CLEVELAND -- The long-distance triples with the high arcs, the dancing, the smiles and the joy have accompanied Golden State Warriors guard Stephen Curry in these NBA Finals against the Cleveland Cavaliers.
In any other year, with a 3-0 series advantage, Curry would be the undisputed Finals MVP. This year, the award is teammate Kevin Durant's to lose.
But Curry's monstrous Finals statistics shouldn't be ignored. He's averaging 28.7 points, 9.7 rebounds, 9.0 assists and 2.0 steals, and he is shooting 48 percent from 3-point range. The past two games, Curry has pulled down more rebounds than any other player on either team. He's averaging more boards than Hakeem Olajuwon did in 1994 when he won Finals MVP and more than Kareem Abdul-Jabbar did in 1985 when he won the award.
Curry was criticized for perceived shortcomings in his past two Finals appearances. In an interview with ESPN, he was asked what the difference has been this time around.
"I'm not dealing with an MCL situation," Curry said. "It never was an excuse last year. I should have played much better. But yeah, there's a lot of factors that go into that, obviously. We've played only  games so far. We managed our minutes throughout the year a lot better, and I've been smarter about just taking care of my body. So this is the moment we've obviously been looking forward to. There's really no excuse for us not to be playing well."
Compared to last year's Finals, Curry is averaging more than six more points per game, more than five more assists and just under twice as many rebounds while shooting 8 percentage points better from distance. His player efficiency rating of 28.4 is more than 12 points higher than it was last year.
Leading up to the matchup with the Cavaliers last week, Curry was vocal about his desire to perform at his maximum potential.
"Talking about it is good because it kind of keeps you in the moment and the understanding that every game we have is an opportunity to do something great," he said. "Whether it comes together or not, that's my attitude, my perspective on just playing basketball and enjoying this moment because for five years of my career, we didn't even come close. So I've got to appreciate it while we got it."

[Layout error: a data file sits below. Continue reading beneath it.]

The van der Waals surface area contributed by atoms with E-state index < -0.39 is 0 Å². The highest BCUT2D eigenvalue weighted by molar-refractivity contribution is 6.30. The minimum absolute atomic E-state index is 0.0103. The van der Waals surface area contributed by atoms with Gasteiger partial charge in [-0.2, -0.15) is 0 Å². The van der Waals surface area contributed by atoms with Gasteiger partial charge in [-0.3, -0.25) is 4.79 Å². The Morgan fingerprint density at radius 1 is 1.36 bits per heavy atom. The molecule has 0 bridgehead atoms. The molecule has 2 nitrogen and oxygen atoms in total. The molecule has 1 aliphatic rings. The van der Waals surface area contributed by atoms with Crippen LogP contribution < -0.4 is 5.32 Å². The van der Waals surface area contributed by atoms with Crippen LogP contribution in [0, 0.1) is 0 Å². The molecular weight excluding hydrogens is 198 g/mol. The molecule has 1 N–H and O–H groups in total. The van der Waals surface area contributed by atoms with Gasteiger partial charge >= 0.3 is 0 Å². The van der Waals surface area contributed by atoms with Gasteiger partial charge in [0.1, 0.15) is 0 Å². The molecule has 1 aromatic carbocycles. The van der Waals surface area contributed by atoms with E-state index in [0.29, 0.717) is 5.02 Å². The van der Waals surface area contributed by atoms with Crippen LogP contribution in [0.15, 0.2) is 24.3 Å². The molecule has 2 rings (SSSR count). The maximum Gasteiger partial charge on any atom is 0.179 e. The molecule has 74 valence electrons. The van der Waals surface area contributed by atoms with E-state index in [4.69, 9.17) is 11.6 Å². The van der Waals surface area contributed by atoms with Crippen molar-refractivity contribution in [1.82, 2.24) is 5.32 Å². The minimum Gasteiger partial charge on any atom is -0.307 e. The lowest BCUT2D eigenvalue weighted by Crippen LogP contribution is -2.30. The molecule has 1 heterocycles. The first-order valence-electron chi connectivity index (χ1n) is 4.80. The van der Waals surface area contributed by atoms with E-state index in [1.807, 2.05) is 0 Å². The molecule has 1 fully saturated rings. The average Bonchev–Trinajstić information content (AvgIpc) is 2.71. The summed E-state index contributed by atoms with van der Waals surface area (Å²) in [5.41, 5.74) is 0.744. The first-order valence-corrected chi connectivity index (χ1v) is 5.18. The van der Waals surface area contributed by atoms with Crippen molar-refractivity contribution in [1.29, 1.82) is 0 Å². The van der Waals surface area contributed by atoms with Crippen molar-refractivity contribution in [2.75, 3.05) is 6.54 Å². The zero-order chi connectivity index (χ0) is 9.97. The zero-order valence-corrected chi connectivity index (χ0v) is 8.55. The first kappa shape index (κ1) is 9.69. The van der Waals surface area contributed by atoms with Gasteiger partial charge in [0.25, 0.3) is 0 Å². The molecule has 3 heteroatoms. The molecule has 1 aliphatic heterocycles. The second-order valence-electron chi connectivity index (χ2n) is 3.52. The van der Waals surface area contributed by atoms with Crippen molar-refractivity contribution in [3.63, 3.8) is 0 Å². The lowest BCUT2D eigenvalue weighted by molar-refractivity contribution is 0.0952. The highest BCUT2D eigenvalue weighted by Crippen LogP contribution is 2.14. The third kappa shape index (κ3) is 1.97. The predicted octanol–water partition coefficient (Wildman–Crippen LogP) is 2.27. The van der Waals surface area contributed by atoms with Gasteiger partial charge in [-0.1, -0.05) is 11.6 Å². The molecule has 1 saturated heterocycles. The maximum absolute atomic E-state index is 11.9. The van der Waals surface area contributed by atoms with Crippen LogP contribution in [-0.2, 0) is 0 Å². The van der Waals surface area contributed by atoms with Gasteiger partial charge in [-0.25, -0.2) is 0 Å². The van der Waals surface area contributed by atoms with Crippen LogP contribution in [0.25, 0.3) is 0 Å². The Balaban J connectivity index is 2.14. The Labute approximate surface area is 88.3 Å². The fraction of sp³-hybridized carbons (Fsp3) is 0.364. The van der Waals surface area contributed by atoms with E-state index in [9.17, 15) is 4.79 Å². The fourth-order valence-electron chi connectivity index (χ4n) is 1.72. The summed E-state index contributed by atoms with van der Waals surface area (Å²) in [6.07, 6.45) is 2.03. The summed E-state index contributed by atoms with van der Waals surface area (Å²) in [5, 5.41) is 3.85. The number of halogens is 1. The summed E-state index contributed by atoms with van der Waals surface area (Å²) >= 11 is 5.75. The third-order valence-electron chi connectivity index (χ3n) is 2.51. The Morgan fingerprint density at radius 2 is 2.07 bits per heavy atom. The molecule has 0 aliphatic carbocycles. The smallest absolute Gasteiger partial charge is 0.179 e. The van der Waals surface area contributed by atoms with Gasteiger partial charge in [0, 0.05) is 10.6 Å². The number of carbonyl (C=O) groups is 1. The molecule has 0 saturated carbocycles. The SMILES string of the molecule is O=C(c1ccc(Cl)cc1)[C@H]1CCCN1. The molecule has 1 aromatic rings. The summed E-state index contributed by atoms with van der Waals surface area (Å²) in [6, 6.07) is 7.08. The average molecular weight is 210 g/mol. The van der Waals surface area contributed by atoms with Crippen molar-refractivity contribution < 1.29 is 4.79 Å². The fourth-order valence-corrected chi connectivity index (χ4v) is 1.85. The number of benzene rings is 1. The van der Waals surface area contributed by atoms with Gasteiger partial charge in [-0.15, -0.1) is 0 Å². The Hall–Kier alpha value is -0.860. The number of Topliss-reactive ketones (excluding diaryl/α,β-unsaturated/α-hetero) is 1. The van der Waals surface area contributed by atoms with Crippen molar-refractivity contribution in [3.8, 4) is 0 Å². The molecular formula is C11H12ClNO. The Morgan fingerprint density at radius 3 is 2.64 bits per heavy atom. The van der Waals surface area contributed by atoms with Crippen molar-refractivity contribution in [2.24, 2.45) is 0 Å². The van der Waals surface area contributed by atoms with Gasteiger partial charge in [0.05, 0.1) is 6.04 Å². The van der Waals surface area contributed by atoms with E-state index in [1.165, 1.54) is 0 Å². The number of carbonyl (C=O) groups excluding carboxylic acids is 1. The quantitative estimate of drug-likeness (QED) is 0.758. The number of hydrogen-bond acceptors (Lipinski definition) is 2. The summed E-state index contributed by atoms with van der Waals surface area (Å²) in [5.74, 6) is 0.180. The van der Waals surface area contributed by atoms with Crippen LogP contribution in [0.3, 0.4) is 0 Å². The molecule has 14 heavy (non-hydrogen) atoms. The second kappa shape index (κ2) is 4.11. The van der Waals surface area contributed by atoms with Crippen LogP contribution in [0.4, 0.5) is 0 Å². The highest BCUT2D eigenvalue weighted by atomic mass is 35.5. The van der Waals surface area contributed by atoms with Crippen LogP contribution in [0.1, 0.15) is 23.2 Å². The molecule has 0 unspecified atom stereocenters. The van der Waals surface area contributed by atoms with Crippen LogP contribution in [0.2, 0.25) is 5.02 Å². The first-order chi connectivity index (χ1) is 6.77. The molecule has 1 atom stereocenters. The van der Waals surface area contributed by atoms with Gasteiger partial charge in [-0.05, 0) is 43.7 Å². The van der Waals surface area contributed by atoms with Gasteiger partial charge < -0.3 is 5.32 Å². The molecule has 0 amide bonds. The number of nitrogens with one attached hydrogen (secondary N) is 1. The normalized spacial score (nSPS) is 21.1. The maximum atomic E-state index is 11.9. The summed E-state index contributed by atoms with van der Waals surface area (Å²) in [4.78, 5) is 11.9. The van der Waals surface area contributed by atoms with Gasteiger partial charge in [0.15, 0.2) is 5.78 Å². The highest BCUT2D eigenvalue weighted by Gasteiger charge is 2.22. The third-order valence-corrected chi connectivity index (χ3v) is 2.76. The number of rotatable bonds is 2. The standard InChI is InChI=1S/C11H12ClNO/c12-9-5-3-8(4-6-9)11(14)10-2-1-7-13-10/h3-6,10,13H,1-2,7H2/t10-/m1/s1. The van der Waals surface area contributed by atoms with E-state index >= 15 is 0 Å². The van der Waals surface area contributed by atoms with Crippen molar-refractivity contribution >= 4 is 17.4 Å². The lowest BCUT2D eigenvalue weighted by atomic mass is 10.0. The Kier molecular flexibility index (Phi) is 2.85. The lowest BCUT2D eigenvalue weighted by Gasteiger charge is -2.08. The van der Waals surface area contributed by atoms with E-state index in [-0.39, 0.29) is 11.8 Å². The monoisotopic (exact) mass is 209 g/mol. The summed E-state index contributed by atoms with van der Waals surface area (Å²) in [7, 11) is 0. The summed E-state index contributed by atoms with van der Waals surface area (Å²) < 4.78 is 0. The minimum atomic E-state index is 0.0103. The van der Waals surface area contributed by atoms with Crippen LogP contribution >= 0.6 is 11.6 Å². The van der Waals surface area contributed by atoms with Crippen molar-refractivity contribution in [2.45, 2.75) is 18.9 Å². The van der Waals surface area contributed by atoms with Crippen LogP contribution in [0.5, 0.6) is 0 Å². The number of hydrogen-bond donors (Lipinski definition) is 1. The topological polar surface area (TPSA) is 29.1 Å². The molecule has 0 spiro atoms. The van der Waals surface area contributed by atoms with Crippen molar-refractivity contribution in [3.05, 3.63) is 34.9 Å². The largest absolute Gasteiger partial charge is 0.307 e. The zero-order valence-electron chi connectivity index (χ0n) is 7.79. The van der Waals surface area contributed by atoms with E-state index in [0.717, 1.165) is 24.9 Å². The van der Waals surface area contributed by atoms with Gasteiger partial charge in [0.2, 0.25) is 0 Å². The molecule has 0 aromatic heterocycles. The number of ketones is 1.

Golden State is on the cusp of an unprecedented playoff feat. Now that the 16-0 challenge is right in front of them, the Warriors are up for the task that will present itself Friday night at Quicken Loans Arena. But in the grand scheme of things, achieving 16 wins was all that mattered.
"We want to win the championship however way we can do it," Curry said. "That's our goal."
A team that went 73-9 last season was somehow able to sign one of the NBA's top three players in Durant. With that merging of talent came more scrutiny, more pressure and heightened expectations -- all the more reasons Curry has prepared himself to dominate on this platform.
"Because our expectations are much greater now," Curry said. "This is our third time around. The regular season is obviously important. You have to lay the foundation for what kind of team you're going to be going into the playoffs and hopefully the ultimate goal of playing in these games. But you have to embrace the challenge and the atmosphere. I appreciate how hard it is to win a championship and what I need to do individually to try to make that happen."
Should the Warriors win Friday, and should Curry finish Game 4 with 13 assists and 11 rebounds, he will have completed the Finals averaging a triple-double. His teammates are thriving off of his playmaking, shooting a staggering 73 percent off his passes, including 11-of-13 from beyond the arc.
All that remains is one more victorious 48-minute bout. It doesn't appear that the Warriors will allow for complacency to set in. They've experienced that before.
Curry says his teammates have the proper mentality and focus, and they're determined to take back the Larry O'Brien Trophy.
"We all want it," Curry said. "We just have to go get it."